Come Back Together, Over and Again

Jose Vilson Jose

This extended weekend here at Syracuse U was the necessary motivation I needed to make everything I do that much better.

After all the panels, workshops, meetings, business cards (and business cards running out), and serious conversations, the responsibility and power to do as much as possible with the talents and connections I’ve developed has become almost impossible to ignore. Alumni from decades before me want to get to know me, much the way I wanted desperately to get to know them as I ascended the ranks of college life. Ever since I found out about CBT (Coming Back Together, alumni reunion), I knew I’d find the sages and legends that led movements before me, and ultimately, I’d be helping to cement their legacies as a collective.

This CBT became less about just soaking up experiences, though. It’s more about developing the human potential of these shared experiences. Not only are we now in positions to share these movements with others and just build casual relationships; it’s about building the necessary bridges across generations of experiences, and highlighting that which binds us to the university. We founded the organizations, fought against the same injustices, used the same dorms, and met in the same areas. We danced to different music, had different relationships with administration, and felt different vibes about the global economy and what we’d do after we graduated.

Somewhere in that matrix of contrasts and commonalities, we alum found a common ground, the same ground that brings us together. We’re no longer just participants, but investors. We’re not asking for a minimum slice of the orange; we want 1/2. We still see a struggle to overcome, but we acknowledge the role we alum play for students who have shared our experiences, and how just a few simple words from some of our Syracuse University descendants empowered us to amplifies our voices in institutions that were once not friendly to us and our needs.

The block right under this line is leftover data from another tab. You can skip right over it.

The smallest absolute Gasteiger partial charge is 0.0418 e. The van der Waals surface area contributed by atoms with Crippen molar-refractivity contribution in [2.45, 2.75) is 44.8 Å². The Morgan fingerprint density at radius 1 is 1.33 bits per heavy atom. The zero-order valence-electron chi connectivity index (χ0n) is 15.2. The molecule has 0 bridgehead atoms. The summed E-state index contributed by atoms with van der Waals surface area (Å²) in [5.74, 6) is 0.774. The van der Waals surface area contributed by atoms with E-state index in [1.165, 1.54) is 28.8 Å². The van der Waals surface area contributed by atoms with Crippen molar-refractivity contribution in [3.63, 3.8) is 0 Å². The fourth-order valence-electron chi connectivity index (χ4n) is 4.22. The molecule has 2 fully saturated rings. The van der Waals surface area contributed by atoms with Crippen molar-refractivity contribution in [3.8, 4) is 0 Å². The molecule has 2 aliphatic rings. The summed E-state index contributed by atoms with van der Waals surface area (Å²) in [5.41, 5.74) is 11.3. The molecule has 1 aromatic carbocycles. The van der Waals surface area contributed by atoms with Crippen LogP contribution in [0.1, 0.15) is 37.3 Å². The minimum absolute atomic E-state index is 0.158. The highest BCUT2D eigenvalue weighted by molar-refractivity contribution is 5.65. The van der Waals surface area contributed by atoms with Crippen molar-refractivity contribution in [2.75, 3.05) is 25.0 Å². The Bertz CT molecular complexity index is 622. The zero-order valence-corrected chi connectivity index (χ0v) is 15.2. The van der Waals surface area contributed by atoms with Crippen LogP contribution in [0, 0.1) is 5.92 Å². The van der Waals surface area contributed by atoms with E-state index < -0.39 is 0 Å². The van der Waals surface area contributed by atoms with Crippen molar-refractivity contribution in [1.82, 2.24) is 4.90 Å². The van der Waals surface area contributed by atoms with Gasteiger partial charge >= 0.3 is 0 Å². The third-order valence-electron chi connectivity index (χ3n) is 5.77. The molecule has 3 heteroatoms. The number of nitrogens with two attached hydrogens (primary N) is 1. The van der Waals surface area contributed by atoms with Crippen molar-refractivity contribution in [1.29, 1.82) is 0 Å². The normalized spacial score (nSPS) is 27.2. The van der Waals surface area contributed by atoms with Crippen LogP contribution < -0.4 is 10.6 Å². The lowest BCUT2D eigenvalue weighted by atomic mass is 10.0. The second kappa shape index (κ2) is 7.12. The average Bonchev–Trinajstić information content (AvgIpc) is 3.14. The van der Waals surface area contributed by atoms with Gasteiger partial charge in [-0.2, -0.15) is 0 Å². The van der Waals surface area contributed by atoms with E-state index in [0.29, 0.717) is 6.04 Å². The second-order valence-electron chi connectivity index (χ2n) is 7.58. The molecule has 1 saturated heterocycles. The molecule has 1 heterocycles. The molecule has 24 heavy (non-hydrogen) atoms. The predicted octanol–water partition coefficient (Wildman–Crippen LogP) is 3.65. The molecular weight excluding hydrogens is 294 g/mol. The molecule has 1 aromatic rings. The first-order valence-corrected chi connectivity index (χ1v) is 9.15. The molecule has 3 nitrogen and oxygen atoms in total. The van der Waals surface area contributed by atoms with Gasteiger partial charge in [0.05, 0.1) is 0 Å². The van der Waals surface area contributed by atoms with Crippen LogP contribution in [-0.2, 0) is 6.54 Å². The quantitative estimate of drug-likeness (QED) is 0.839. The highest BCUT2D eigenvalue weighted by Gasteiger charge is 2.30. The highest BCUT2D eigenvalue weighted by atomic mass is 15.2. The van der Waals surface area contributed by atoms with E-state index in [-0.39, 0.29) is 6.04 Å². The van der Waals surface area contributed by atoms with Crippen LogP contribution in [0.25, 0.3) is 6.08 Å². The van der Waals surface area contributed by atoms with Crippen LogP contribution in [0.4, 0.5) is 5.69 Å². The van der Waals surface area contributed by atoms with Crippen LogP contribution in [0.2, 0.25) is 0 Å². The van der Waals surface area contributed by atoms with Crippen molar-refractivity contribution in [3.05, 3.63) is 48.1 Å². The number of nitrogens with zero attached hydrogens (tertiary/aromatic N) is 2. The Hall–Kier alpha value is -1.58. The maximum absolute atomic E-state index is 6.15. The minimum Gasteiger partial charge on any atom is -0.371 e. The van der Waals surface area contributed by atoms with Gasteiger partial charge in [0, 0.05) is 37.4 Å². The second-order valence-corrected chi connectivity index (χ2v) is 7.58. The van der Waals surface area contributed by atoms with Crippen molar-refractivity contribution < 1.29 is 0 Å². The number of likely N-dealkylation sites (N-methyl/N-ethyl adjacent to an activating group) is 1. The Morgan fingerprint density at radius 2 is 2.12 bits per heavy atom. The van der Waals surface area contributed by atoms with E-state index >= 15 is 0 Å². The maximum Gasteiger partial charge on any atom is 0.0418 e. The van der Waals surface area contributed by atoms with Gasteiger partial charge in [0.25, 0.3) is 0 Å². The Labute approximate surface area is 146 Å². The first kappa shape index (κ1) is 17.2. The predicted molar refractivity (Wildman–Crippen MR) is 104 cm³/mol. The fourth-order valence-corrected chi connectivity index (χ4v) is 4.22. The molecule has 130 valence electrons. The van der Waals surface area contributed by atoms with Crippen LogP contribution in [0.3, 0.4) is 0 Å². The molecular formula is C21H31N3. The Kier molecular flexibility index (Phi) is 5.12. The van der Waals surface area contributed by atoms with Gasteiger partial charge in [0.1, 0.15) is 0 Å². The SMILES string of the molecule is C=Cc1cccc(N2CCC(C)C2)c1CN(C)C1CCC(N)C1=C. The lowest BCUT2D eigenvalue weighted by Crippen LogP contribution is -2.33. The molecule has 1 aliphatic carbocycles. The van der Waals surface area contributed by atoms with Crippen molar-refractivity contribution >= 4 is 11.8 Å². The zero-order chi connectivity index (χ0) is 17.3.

Often, people see the students as the conduits for change, the bearers of the torch, and when they move on from that station, they no longer see themselves as accountable to the kinds of change the institution needs. CBT changes that dynamic for so many of us. Now, and for the last 25 years, Syracuse U has those experiential and financial backing from underrepresented groups. And now, I’ve become a big part of the movement for more of this partnership to reflect the alum.

More than anything, though, this weekend left me exhausted. Off to sleep, y’all.

jose, who laughs at people who sing “Swagger Like Us” and really have none …